Advocacy comes in all shapes and sizes. Whether small, large, shared, separate, national or local, constantly sharing the story of our industry is a necessity as consumers get more curious about where their food comes from.
Land O’Lakes has made a name for itself on a national scale as an authentic voice of agriculture because of our farmer ownership. This same authentic approach can be just as effective in local communities, which is why a group of Land O’Lakes members partnered with a local field staff representative to tell the agriculture story on the small-town streets of Oxford, Pennsylvania.
Aaron Harris, Member Relations technical service specialist, is currently a member of the Young Dairy Leaders Institute sponsored by the Holstein Foundation. The institute provides members of the dairy community an opportunity to learn more about leadership and advocacy for the industry.
“This was an outreach opportunity to advocate in the community my wife and I live in, with the help of local member-owners,” says Aaron.
As a part of the institute, the young leaders are tasked to develop an advocacy event. Aaron chose to set up at Oxford’s first Friday celebration, a small festival hosted on the first Friday of every month. The vendors range from food to clothing to informational booths and provided just the right crowd for Aaron.
During the event, Aaron and four member-owners, Walt and Ellen Moore and David and Katie Pyle, welcomed over 800 people to their booth and were able to have impactful conversations with over 150 of them. The visitors had a chance to speak with member-owners about their farm experiences and even meet a dairy cow and a bull calf.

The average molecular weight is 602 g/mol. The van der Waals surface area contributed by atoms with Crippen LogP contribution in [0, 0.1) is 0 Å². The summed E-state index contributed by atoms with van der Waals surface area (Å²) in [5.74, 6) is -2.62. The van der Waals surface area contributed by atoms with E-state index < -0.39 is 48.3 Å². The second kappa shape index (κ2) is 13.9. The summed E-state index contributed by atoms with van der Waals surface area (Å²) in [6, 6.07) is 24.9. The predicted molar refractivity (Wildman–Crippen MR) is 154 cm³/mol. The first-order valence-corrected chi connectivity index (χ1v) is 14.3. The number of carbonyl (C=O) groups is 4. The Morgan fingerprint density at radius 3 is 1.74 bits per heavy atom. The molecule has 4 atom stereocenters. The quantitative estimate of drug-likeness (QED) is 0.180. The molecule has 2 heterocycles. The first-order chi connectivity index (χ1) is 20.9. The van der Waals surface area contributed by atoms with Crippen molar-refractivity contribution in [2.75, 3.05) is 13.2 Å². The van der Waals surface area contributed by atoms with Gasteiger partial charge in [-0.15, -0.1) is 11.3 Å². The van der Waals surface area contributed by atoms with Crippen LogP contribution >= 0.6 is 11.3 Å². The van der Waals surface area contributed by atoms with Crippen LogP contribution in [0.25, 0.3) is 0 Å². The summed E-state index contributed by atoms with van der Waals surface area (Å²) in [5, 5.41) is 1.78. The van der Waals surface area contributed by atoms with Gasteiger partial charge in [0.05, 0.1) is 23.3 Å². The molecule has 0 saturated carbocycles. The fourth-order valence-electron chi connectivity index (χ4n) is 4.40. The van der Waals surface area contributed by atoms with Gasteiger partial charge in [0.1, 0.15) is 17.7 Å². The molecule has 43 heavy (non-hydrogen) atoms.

“I love to educate the public,” says Katie. “I am very passionate about advocating for our industry, especially since we are less than two percent of the population. The Moore’s brought this big, pregnant red and white Holstein and the calf we brought was a Jersey. It was cool to educate the public that not all dairy cows are black and white, there are actually six different breeds of dairy cows.”
The group educated consumers on a variety of topics, but with a mama cow and newly born bull calf, the group focused on animal care. As questions such as why are the mama and calf separated, what is the gestation length and how big can calves get were asked, the public had the opportunity to learn all about the measures farmers take to provide the highest levels of animal care.
Throughout the event, Katie said the consumers were engaged in conversations and even came back to ask more questions or to simply check on the cow and calf. The interaction between producer and consumer allowed for crucial conversations with people that are a part of the dairy industry every single day.
“Once you take the initiative to reach out to the community and get started, you’ll find it’s easier to reach out to the community again and again,” Aaron says. “Events like this one can easily be duplicated across the country and leave a powerful impact on consumers.”
And by working with local producers, consumers had the opportunity to see and hear the real, positive stories of the dairy industry.
“Not one person can do this by themselves,” Katie says. “Farmers may be tired of hearing they need to tell their story but I don’t think some of them realize how important that it is, especially for the dairy industry. If every dairy farmer did something like this once a year, we could make a difference, even if it’s just a small difference.”